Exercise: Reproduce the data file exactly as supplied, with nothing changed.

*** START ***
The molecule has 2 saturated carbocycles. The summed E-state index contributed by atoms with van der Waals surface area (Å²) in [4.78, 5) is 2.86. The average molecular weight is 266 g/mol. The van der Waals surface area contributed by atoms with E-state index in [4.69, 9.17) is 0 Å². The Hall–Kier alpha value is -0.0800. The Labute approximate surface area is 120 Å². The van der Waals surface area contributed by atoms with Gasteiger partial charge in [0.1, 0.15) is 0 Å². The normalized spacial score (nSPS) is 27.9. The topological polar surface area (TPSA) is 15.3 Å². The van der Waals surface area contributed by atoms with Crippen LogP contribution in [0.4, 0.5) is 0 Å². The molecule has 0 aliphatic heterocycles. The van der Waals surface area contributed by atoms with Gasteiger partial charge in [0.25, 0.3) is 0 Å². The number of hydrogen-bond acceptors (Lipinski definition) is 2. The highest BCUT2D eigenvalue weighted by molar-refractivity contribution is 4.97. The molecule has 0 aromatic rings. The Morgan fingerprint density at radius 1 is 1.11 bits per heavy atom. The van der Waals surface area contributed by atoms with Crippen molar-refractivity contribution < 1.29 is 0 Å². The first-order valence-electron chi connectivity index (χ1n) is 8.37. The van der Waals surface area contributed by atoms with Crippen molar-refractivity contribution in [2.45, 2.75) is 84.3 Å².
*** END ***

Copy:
The molecule has 2 saturated carbocycles. The summed E-state index contributed by atoms with van der Waals surface area (Å²) in [4.78, 5) is 2.86. The average molecular weight is 266 g/mol. The van der Waals surface area contributed by atoms with E-state index in [4.69, 9.17) is 0 Å². The Hall–Kier alpha value is -0.0800. The Labute approximate surface area is 120 Å². The van der Waals surface area contributed by atoms with Gasteiger partial charge in [0.1, 0.15) is 0 Å². The normalized spacial score (nSPS) is 27.9. The topological polar surface area (TPSA) is 15.3 Å². The van der Waals surface area contributed by atoms with Crippen LogP contribution in [0.4, 0.5) is 0 Å². The molecule has 0 aliphatic heterocycles. The van der Waals surface area contributed by atoms with Gasteiger partial charge in [0.25, 0.3) is 0 Å². The number of hydrogen-bond acceptors (Lipinski definition) is 2. The highest BCUT2D eigenvalue weighted by molar-refractivity contribution is 4.97. The molecule has 0 aromatic rings. The Morgan fingerprint density at radius 1 is 1.11 bits per heavy atom. The van der Waals surface area contributed by atoms with Crippen molar-refractivity contribution < 1.29 is 0 Å². The first-order valence-electron chi connectivity index (χ1n) is 8.37. The van der Waals surface area contributed by atoms with Crippen molar-refractivity contribution in [2.45, 2.75) is 84.3 Å².